Nilsson: The Life of a Singer-Songwriter
Alyn Shipton has written what has to be the definitive biography of John Lennon’s favorite “group,” the singer/songwriter/world class drinker, Harry Nilsson with his Nilsson: The Life of a Singer-Songwriter. A notoriously rebellious soul (nice guy but certainly a man going his own way with his career choices), Harry Nilsson went from humble songwriting beginnings penning “One” (a song Three Dog Night made a hit of), scored his own huge hit with “Everyboy’s Talkin’” the title track to Midnight Cowboy to releasing, writing and recording his beautiful multi-octave range on such classics like “Me and My Arrow” the seminal and silly “Coconut” and classic “Without You.”
Unfamiliar as one might be with the specifics of this man’s output and life, you only have to look to Shipton’s fine research to get every gewy morsel of what was surely an amazing American pop icon’s career. Nilsson might not be a household name as other American pop stars of his era were, but I assure you if you stop to listen to his songs, not hits and pour over a book like this, you’re going to come away with quite a bunch of great rock facts (and wonderfully wild stories, in and out of the recording studio) that will endear Nilsson to your heart.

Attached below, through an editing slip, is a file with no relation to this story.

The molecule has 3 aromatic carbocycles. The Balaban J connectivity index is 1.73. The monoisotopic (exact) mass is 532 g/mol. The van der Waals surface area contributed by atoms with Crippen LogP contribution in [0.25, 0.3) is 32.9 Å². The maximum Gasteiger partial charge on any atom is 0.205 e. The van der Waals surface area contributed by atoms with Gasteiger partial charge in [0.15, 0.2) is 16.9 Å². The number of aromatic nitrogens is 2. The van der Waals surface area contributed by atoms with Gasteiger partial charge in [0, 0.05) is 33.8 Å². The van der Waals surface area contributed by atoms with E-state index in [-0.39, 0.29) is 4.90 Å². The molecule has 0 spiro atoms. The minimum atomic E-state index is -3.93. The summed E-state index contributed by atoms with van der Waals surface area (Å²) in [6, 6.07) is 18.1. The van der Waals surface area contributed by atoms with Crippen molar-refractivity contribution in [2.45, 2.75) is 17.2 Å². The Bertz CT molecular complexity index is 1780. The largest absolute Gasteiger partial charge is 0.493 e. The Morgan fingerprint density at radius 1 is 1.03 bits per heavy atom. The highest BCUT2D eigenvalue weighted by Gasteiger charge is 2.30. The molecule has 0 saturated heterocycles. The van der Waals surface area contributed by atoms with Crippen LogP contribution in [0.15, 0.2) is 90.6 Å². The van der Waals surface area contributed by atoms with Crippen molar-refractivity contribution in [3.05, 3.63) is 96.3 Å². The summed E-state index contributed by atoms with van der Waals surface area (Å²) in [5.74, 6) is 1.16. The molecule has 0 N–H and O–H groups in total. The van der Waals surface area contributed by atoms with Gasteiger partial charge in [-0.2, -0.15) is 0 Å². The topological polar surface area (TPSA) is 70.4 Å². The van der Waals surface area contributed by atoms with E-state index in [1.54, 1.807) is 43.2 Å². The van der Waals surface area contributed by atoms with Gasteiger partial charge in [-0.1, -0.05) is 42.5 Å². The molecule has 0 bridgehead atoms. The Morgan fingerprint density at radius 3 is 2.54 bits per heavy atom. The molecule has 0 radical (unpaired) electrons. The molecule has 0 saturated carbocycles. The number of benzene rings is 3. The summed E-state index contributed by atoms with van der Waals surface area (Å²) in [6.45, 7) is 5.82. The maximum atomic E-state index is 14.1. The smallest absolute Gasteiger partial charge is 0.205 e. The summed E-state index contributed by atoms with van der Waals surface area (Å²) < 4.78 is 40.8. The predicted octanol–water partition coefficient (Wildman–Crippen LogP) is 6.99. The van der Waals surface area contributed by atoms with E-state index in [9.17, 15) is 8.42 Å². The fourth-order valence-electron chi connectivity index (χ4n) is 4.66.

As I have opined in many a review and to the fraying patience of those who have heard me say this too often, the 70’s were a glorious time for pop/rock music and Nilsson, making music for so many other wonderful men and women, some known, others not so known, created a tapestry of sound that defined that special era. He was a special talent working in a special time and Nilsson: The Life of a Singer-Songwriter makes this fact very clear.